An International Comparison
Edited by Hans-Peter Blossfeld and Heather Hofmeister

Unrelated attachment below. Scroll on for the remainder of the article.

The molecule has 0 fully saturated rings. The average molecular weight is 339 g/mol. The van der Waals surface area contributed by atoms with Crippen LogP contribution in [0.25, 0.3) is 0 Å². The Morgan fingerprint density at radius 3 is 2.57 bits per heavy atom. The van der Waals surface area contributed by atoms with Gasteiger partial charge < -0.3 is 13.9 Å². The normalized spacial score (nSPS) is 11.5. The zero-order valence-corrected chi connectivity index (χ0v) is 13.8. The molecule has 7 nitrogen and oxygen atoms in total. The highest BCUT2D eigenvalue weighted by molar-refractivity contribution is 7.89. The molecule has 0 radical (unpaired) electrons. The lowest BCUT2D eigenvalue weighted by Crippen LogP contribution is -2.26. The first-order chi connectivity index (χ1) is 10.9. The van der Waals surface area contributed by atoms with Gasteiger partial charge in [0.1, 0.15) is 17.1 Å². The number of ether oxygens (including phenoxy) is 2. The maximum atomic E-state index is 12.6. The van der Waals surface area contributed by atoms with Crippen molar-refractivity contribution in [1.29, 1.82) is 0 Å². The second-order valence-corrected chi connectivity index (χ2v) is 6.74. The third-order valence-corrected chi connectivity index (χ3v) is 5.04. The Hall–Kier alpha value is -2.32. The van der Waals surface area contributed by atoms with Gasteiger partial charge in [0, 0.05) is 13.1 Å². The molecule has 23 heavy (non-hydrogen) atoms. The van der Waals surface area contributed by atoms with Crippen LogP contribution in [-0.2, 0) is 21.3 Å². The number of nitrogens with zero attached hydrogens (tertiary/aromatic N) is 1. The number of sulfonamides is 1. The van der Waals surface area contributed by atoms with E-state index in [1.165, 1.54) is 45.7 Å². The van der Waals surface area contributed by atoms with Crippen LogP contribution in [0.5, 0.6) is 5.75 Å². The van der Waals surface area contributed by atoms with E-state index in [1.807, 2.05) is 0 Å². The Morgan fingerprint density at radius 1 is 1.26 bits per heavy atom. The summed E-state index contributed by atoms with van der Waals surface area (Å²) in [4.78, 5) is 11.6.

Phyllis Moen Across the European and American labor markets, the ‘story’ of the latter half of the twentieth century consists of trends in women entering, remaining in, or reentering employment at different ages and life-course stages. HansPeter Blossfeld and Heather Hofmeister make a convincing case that the ‘story’ in the first decade of the twenty-first century will be globalization and its varied impacts, especially as they intersect with women’s lives in different policy contexts. Globalization, Uncertainty and Women’s Careers: An International Comparison is the third in a quite remarkable series of edited volumes chronicling an impressive array of comparative, cross-national longitudinal research findings from the GLOBALIFE project. Most extant studies of globalization focus largely on the developing world. By contrast, this series charts the ecology of globalization in economically developed regions: North America and Europe, including countries in Eastern Europe. Taken together, these researches examine micro-level, life-course impacts of globalization processes, within as well as across nations, within as well as across age and gender divides. In this edited volume, Blossfeld, Hofmeister and colleagues demonstrate the ways that the globalization of markets together with existing institutional disadvantages exacerbate women’s position as outsiders. But this outcome is nuanced, in that women’s increasing vulnerability is contingent on both their prior biographies and the policy regimes under which they live. Mayer (1986, p. 167) describes institutional careers as the orderly flow of persons through segmented institutions. A number of life-course scholars (for example, Blossfeld and Drobnič 2001; Blossfeld, Drobnič and Rohwer 1995; Kohli...